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Darwin Correspondence Project
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To Gardeners’ Chronicle   [after 28 February 1857]

Summary

Reports that he fertilised a single pale red carnation with the pollen of a crimson Spanish pink, and a Spanish pink with the pollen of the same carnation. He got seed from both crosses and raised many seedlings. There was no difference between the seedlings from reciprocal crosses, not one plant set a single seed.

Author:  Charles Robert Darwin
Addressee:  Gardeners’ Chronicle
Date:  [after 28 Feb 1857]
Classmark:  Gardeners’ Chronicle and Agricultural Gazette, 7 March 1857, p. 155
Letter no:  DCP-LETT-2061

To Gardeners’ Chronicle   [before 13 June 1857]

Summary

Requests information from readers on breeding of dun or mouse-coloured ponies with a dark stripe down their backs. Must one or both parents be dun?

Author:  Charles Robert Darwin
Addressee:  Gardeners’ Chronicle
Date:  [before 13 June 1857]
Classmark:  Gloucestershire Archives (T. C. Morton deposit D1021/8/4)
Letter no:  DCP-LETT-2105

To Gardeners’ Chronicle   [before 25 July 1857]

Summary

CD has saved an enormous amount of labour since he replaced the chain on his deep well with wire rope. He now asks readers whether they have had experience of saving on the weight of the bucket by using some material other than oak.

Author:  Charles Robert Darwin
Addressee:  Gardeners’ Chronicle
Date:  [before 25 July 1857]
Classmark:  Gardeners’ Chronicle and Agricultural Gazette, 25 July 1857, p. 518
Letter no:  DCP-LETT-2127

To Gardeners’ Chronicle   18 October [1857]

Summary

Describes his experiments with kidney beans to test the agency of bees in their fertilisation. His results suggest they are essential.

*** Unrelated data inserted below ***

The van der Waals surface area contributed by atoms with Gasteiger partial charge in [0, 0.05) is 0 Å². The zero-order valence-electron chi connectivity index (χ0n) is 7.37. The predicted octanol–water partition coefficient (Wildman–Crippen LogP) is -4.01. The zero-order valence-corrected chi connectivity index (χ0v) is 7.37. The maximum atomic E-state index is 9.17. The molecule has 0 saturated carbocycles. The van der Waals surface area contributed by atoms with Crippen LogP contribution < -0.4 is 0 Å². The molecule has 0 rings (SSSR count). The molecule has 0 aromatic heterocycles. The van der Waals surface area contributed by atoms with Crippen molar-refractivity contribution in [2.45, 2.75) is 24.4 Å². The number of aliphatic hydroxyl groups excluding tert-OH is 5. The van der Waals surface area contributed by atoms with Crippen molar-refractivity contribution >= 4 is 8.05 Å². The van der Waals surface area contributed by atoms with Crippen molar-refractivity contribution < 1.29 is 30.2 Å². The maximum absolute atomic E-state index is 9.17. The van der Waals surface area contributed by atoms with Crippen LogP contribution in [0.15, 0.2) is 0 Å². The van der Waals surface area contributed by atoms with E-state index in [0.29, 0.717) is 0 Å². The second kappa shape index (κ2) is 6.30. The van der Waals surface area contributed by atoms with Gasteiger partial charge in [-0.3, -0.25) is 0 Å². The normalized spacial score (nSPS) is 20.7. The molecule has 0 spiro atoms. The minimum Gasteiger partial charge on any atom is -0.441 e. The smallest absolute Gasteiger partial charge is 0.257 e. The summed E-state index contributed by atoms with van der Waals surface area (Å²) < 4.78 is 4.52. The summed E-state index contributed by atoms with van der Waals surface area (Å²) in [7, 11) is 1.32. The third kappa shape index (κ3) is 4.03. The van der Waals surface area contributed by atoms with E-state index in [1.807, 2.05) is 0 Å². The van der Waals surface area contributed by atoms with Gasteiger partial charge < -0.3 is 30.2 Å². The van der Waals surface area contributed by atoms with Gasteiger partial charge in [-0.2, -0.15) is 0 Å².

Asks what George Swayne could mean by the advantage of artificial fertilisation of early beans [Trans. Hortic. Soc. Lond. 5 (1824): 208–13].

Has observed that hive-bees, which normally suck nectar from the flower of the kidney bean, will use holes cut through the calyx by humble-bees, though the holes cannot be seen from the mouth of the flower. Suggests hive-bees see humble-bees at work and understand what they are doing and "rationally" take advantage of the shorter path to the nectar. [See also 2359.]

Author:  Charles Robert Darwin
Addressee:  Gardeners’ Chronicle
Date:  18 Oct [1857]
Classmark:  Gardeners’ Chronicle and Agricultural Gazette, 24 October 1857, p. 725
Letter no:  DCP-LETT-2155

To Gardeners’ Chronicle   [before 12 November 1857]

Summary

Asks writer of an article on weeds why he supposes "there is too much reason to believe that foreign seed of an indigenous species is often more prolific than that grown at home?" The point is of interest to CD "in regard to the great battle of life which is perpetually going on all around us". Cites analogous observations by Asa Gray and J. D. Hooker. Does writer know "of any other analogous cases of a weed introduced from another land beating out … a weed previously common in any particular field or farm?"

Author:  Charles Robert Darwin
Addressee:  Gardeners’ Chronicle
Date:  [before 12 Nov 1857]
Classmark:  Gardeners’ Chronicle and Agricultural Gazette, 14 November 1857, p. 779
Letter no:  DCP-LETT-2169
Document type
letter (5)
Author
Correspondent
Darwin, C. R.[X]
Gardeners’ Chronicle[X]
Date
1857
02 (1)
06 (1)
07 (1)
10 (1)
11 (1)
letter